Antigua's Lovell wants PM to adopt different approach to LIATSunday, July 05, 2020
ST JOHN'S (CMC) — The leader of the main Opposition United Progressive Party (UPP) Harold Lovell has disagreed with the position adopted by Prime Minister Gaston Browne in handling the situation regarding the cash-strapped Antigua-based regional airline, LIAT.
Browne stayed away from Friday's virtual Caribbean Community (Caricom) summit and said his island would remain committed to the regional integration movement even as it registered again its opposition to the decision of regional shareholder governments to liquidate the airline.
He also warned that if the majority shareholding group of the regional airline is “opportunistically, allowed to collapse this regional institution” and form a new entity without honouring the airline's liabilities to creditors; “this will be a form of State banditry”.
During Friday's Caricom meeting, Barbados and St Vincent and the Grenadines—two of the major shareholders — announced that talks had started with the operators of at least six airlines in a bid to provide the services that LIAT had been providing.
But Lovell, a former aviation and finance minister here, told radio listeners that Prime Minister Browne should have used more moderate language in his pronouncements on the matter.
“We're in a very serious and very difficult situation and you require at this stage the art of knowing what to say, when to say it and to whom to say it,” Lovell said, adding “when you start using the type of language that the prime minister likes to use, I don't think you begin to open doors. You close doors, and this is a time when Antigua really needs as much goodwill as possible.
“We are going down the wrong track,” Lovell said, noting that he had ministerial responsibility for LIAT for a five-year period, and knows what's needed at this time.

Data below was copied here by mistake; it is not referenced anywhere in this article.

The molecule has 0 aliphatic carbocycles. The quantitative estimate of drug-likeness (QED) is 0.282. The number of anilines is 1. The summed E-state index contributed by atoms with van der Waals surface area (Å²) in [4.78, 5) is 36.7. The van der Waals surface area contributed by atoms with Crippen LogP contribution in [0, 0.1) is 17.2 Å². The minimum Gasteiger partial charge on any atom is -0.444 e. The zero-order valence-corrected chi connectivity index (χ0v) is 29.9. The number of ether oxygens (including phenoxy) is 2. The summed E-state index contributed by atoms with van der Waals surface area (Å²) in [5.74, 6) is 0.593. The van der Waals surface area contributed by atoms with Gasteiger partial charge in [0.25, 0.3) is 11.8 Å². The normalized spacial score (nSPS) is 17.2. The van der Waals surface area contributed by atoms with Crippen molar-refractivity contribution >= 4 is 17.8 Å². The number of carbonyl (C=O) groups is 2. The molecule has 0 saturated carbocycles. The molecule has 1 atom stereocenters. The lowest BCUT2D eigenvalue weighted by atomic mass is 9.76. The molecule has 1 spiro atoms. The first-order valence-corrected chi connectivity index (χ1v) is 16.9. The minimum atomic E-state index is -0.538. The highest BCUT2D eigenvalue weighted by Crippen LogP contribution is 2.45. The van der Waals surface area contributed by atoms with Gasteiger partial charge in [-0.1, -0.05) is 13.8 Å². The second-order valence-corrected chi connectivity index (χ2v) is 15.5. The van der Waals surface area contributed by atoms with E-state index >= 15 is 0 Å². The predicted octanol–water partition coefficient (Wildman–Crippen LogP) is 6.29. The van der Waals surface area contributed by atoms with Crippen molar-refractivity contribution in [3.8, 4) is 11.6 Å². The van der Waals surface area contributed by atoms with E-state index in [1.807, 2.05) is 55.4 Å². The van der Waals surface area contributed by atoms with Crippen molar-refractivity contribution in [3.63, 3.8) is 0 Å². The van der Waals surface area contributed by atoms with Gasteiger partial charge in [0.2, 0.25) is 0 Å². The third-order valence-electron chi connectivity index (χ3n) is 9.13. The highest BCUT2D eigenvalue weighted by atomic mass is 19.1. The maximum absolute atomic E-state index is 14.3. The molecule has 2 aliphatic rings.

“I was minister responsible for aviation between 2004 and 2009 and I have had the opportunity to meet, to discuss, and I have an idea of some of the difficulties that LIAT has faced. This is not the first time that we are here. After 1974, we had great problems with LIAT and LIAT almost went belly-up, and at that time the options were the same — to restructure, to leave it as it is or to collapse it,” he said.
“We have not restructured. We have not restructured in a meaningful way … A lot of the governments have been saying we need to find a way to restructure. LIAT is not easy to carry and if the governments of Barbados, Antigua, St Vincent and Dominica cannot carry LIAT, obviously there's a deep problem and we keep kicking the can down the road.”
He acknowledged that there is need to 'slim down' LIAT adding “we need to recognise that a lot of things that we have been doing as far as LIAT is concerned need to be done differently.
“We need to look to see how we can build allies. We should be reaching out to the CAL (Trinidad owned Caribbean Airlines) to see whether we can find ways with CAL and with other airlines that use the same aircraft, the ATRs, so that we can get economies of scale in terms of insurance and other costs that can be shared; like ordering of parts.
“All of these things require a certain degree of leadership that can reach out, build bridges, mend fences and find ways to reduce the operating costs for LIAT at all levels,” Lovell added.
Earlier this week, the chairman of the shareholder governments, St Vincent and the Grenadines Prime Minister Dr Ralph Gonsalves sought to assure employees that payment of outstanding salaries and arrears “will be urgently addressed”.
The airline owes its staff an estimated EC$94 million (One EC dollar = US$0.37 cents) in severance and holiday payment, which it is unable to pay.
Last weekend the major shareholder governments decided to liquidate the airline, which has had ongoing financial woes.
Gonsalves said a report from the board of directors and the management on the critical financial position of the airline “particularly on the issue concerning winding up or liquidation and taking the decision for a general meeting of all the ordinary shareholders of the company to consider a resolution for the winding up, dissolution of the company”.
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